- Ilfochrome positive paper from the Ilford brand was also less used. Historically, Ilfochrome was the successor name of the Cibachrome process developed by Ciba-Geigy in the 1960s, which was further developed by Ilford under the name Ilfochrome. These papers were primarily used for prints from slides.
- Normal C-prints or chromogenic prints. Most people still know simple colour prints from plastic papers as PE- or also called C-prints, as we find them in the family album.
- The black and white baryta paper, also called silver gelatine or gelatine silver print, gets its name from the high silver content. This process allows a print to be made on high quality photographic paper with varying hardness and thickness of the paper. Here, a layer of silver nitrate is held onto the sheet of paper using gelatine.
- Digitally exposed photographs did not emerge until the turn of the 2000s. There were digitally exposed analogue chemically developed papers as well as prints with pigments and inks. Most digital prints today are printed with pigmented inks on high quality papers.
- There are homemade photo papers, but these are rather rare. These processes, the so-called fine art photographic printing processes, which include salt paper, cyanotype, gum printing, pigment printing, platinum and palladium printing and many more, date back to the time when photography was invented and are based on the light sensitivity of all metallic salts. A photographic paper that anyone can make themselves, everyone has: their own skin, stickers on their skin. But also the wood that darkens or potato starch.
The Emergence of a Photo Lab
Until 1998 I was allowed to use the photo lab at the university. In the same year, we moved into the studios in Friedrichstraße with four young artists. There I gradually set up a laboratory for myself. I got myself the appropriate utensils such as enlargers, water basins, laboratory dishes, also chemistry, a flow heater for a constant water temperature and much more. I made my first exhibition prints. In 2000, my photo lab and studio in Friedrichstraße were ready and I could finally produce. I made large prints of the Venice series and a series Arbor, recopied and enlarged photograms. However, the pressure on coloured works was much higher. From1999 onwards I worked for the colour prints first with the company Besser in Siegen, then with a laboratory in Bonn and finally with the company ViaBild in Cologne. Specialist labs were able to support me perfectly during this time and until today with their high-quality prints. Once you have seen a master print and understood how limited you can be yourself, you look for the perfect assistants or partners to work with.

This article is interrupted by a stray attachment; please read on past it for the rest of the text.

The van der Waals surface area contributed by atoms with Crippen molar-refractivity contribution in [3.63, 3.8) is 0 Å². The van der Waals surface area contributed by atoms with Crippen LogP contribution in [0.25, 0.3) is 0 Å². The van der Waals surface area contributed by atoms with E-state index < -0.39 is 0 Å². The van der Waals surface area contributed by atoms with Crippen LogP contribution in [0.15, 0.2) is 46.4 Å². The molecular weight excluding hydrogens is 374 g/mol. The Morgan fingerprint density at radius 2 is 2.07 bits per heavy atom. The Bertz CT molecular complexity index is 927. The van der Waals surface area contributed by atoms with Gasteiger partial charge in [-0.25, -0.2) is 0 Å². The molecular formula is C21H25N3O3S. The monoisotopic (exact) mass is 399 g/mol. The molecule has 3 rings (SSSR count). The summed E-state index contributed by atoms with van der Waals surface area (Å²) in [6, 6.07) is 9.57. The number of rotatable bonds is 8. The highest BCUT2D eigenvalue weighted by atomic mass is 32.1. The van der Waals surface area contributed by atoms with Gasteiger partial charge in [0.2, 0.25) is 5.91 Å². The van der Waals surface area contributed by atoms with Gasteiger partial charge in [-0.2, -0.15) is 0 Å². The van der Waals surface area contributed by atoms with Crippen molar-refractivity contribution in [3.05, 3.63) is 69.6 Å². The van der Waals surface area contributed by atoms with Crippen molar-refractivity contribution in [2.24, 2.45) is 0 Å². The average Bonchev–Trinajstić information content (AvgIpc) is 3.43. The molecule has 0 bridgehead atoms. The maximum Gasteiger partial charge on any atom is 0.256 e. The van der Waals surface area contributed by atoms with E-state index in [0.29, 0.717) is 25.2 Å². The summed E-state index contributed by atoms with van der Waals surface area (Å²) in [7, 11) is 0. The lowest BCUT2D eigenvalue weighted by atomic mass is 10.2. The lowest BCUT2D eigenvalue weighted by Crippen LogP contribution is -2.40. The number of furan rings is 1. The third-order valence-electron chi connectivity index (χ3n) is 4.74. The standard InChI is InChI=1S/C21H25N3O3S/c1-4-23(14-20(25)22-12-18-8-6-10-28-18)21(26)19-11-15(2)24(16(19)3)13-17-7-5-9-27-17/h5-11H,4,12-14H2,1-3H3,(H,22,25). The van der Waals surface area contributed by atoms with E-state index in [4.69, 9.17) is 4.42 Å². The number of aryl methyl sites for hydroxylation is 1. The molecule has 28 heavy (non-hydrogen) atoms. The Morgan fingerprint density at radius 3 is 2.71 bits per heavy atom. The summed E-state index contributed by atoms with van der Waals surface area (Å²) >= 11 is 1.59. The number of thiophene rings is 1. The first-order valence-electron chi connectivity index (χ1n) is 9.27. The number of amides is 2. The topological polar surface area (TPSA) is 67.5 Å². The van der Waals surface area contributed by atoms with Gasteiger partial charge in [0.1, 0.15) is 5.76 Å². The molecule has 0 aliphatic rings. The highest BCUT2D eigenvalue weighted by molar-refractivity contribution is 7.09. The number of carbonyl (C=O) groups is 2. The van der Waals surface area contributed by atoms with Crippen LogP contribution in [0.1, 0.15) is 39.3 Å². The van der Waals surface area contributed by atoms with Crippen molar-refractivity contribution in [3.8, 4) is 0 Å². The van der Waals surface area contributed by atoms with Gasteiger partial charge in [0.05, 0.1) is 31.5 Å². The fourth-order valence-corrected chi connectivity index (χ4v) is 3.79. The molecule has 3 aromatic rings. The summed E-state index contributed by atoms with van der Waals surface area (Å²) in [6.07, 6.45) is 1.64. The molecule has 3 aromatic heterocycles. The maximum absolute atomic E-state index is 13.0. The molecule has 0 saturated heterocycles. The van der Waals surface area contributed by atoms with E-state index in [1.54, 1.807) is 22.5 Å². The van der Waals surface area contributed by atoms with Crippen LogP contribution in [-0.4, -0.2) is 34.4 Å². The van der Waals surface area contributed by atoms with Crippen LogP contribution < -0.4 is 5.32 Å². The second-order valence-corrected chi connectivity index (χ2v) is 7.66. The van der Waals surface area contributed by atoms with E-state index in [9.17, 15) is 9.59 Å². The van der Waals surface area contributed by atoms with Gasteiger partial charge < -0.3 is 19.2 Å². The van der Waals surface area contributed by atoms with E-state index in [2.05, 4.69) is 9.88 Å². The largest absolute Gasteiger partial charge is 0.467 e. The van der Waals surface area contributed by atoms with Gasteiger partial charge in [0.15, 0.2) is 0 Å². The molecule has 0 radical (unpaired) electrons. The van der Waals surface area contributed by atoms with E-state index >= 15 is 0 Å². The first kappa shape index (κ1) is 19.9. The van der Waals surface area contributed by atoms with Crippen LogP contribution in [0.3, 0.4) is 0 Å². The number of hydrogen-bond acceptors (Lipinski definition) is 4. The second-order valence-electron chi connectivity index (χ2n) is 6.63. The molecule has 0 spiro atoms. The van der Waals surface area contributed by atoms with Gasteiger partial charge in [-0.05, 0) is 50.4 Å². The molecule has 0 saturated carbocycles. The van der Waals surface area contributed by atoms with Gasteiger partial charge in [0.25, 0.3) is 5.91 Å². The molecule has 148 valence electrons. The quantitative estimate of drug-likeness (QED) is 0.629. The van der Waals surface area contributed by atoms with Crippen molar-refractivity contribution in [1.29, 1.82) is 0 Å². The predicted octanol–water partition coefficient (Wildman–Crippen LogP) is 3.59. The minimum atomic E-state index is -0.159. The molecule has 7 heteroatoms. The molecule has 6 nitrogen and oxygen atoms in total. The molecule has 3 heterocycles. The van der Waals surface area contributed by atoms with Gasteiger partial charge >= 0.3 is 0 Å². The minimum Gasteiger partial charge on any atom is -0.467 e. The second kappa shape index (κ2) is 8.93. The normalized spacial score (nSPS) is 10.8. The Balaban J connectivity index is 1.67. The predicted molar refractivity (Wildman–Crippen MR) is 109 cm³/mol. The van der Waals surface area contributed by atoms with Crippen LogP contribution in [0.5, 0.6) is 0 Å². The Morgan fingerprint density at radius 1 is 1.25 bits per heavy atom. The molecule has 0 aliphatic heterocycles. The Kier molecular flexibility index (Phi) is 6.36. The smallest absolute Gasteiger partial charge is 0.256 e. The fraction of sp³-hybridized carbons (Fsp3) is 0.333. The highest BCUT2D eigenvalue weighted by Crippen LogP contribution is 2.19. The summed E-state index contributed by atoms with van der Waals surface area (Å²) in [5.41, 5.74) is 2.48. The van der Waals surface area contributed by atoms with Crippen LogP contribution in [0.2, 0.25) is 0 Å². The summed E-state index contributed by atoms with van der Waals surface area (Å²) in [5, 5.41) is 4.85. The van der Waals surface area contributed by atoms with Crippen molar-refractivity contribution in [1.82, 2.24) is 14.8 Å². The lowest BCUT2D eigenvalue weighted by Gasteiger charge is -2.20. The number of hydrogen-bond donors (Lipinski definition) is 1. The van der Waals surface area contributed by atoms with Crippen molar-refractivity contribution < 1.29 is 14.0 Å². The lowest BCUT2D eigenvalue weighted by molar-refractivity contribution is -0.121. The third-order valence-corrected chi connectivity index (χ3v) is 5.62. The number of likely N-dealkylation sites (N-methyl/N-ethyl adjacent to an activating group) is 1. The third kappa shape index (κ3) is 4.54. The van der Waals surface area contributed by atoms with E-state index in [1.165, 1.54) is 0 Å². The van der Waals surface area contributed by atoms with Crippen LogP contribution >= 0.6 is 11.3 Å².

The Pink Sketchbook, A Notebook from Prague, a Pen and Tape My Best Friends
Loose Typewriter Paper, Diary, Travel Book, Sketchbook All Means for Taking Notes
During the experimental phase of my studies, I kept notes on normal typewriter paper (copy DIN A4). At a certain point, when I no longer knew what to do with the accumulation of loose paper drawings, I later switched to drawing books. My notebook from Prague, which had a pink cover, collected views, notes, experiments from my student days, which I later had bound. During this time, I developed the understanding of seeing and thought about the image of the camera and the distortion of perspective, I also wanted to approach a panorama and understand how this was done. I recorded all this on loose sheets of paper during that time. My own theory of seeing.